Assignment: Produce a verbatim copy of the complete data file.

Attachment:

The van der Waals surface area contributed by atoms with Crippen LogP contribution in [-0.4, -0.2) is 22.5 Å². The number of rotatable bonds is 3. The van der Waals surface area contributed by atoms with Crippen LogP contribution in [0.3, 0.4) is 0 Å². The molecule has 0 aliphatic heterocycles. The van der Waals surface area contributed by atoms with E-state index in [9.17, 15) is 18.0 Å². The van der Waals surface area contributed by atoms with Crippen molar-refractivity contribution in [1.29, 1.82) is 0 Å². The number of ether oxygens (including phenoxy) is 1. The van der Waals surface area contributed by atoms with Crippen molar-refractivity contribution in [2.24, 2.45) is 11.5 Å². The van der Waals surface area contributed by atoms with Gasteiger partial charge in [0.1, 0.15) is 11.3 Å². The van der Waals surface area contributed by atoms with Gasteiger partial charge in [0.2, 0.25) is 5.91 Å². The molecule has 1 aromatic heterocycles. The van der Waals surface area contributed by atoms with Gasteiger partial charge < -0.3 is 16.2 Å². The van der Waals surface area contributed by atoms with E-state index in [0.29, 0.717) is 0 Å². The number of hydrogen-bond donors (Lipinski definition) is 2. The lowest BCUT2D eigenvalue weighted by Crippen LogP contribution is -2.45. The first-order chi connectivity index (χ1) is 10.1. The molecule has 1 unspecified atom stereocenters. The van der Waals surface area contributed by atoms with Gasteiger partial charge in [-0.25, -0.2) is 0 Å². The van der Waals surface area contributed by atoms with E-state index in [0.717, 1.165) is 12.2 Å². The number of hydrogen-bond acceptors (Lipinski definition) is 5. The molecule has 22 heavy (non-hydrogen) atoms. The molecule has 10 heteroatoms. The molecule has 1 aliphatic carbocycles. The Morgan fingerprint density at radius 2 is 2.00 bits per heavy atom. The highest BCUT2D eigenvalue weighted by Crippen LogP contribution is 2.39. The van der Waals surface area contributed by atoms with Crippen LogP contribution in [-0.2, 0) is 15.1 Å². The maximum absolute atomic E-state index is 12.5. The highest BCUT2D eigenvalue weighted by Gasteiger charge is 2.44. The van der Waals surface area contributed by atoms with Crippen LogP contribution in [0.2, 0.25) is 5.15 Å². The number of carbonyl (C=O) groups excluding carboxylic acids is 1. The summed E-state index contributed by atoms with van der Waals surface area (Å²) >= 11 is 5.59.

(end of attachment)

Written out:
The van der Waals surface area contributed by atoms with Crippen LogP contribution in [-0.4, -0.2) is 22.5 Å². The number of rotatable bonds is 3. The van der Waals surface area contributed by atoms with Crippen LogP contribution in [0.3, 0.4) is 0 Å². The molecule has 0 aliphatic heterocycles. The van der Waals surface area contributed by atoms with E-state index in [9.17, 15) is 18.0 Å². The van der Waals surface area contributed by atoms with Crippen molar-refractivity contribution in [1.29, 1.82) is 0 Å². The number of ether oxygens (including phenoxy) is 1. The van der Waals surface area contributed by atoms with Crippen molar-refractivity contribution in [2.24, 2.45) is 11.5 Å². The van der Waals surface area contributed by atoms with Gasteiger partial charge in [0.1, 0.15) is 11.3 Å². The van der Waals surface area contributed by atoms with Gasteiger partial charge in [0.2, 0.25) is 5.91 Å². The molecule has 1 aromatic heterocycles. The van der Waals surface area contributed by atoms with Gasteiger partial charge < -0.3 is 16.2 Å². The van der Waals surface area contributed by atoms with E-state index in [0.29, 0.717) is 0 Å². The number of hydrogen-bond donors (Lipinski definition) is 2. The lowest BCUT2D eigenvalue weighted by Crippen LogP contribution is -2.45. The first-order chi connectivity index (χ1) is 10.1. The molecule has 1 unspecified atom stereocenters. The van der Waals surface area contributed by atoms with Gasteiger partial charge in [-0.25, -0.2) is 0 Å². The van der Waals surface area contributed by atoms with E-state index in [0.717, 1.165) is 12.2 Å². The number of hydrogen-bond acceptors (Lipinski definition) is 5. The molecule has 22 heavy (non-hydrogen) atoms. The molecule has 10 heteroatoms. The molecule has 1 aliphatic carbocycles. The Morgan fingerprint density at radius 2 is 2.00 bits per heavy atom. The highest BCUT2D eigenvalue weighted by Crippen LogP contribution is 2.39. The van der Waals surface area contributed by atoms with Crippen LogP contribution in [-0.2, 0) is 15.1 Å². The maximum absolute atomic E-state index is 12.5. The highest BCUT2D eigenvalue weighted by Gasteiger charge is 2.44. The van der Waals surface area contributed by atoms with Crippen LogP contribution in [0.2, 0.25) is 5.15 Å². The number of carbonyl (C=O) groups excluding carboxylic acids is 1. The summed E-state index contributed by atoms with van der Waals surface area (Å²) >= 11 is 5.59.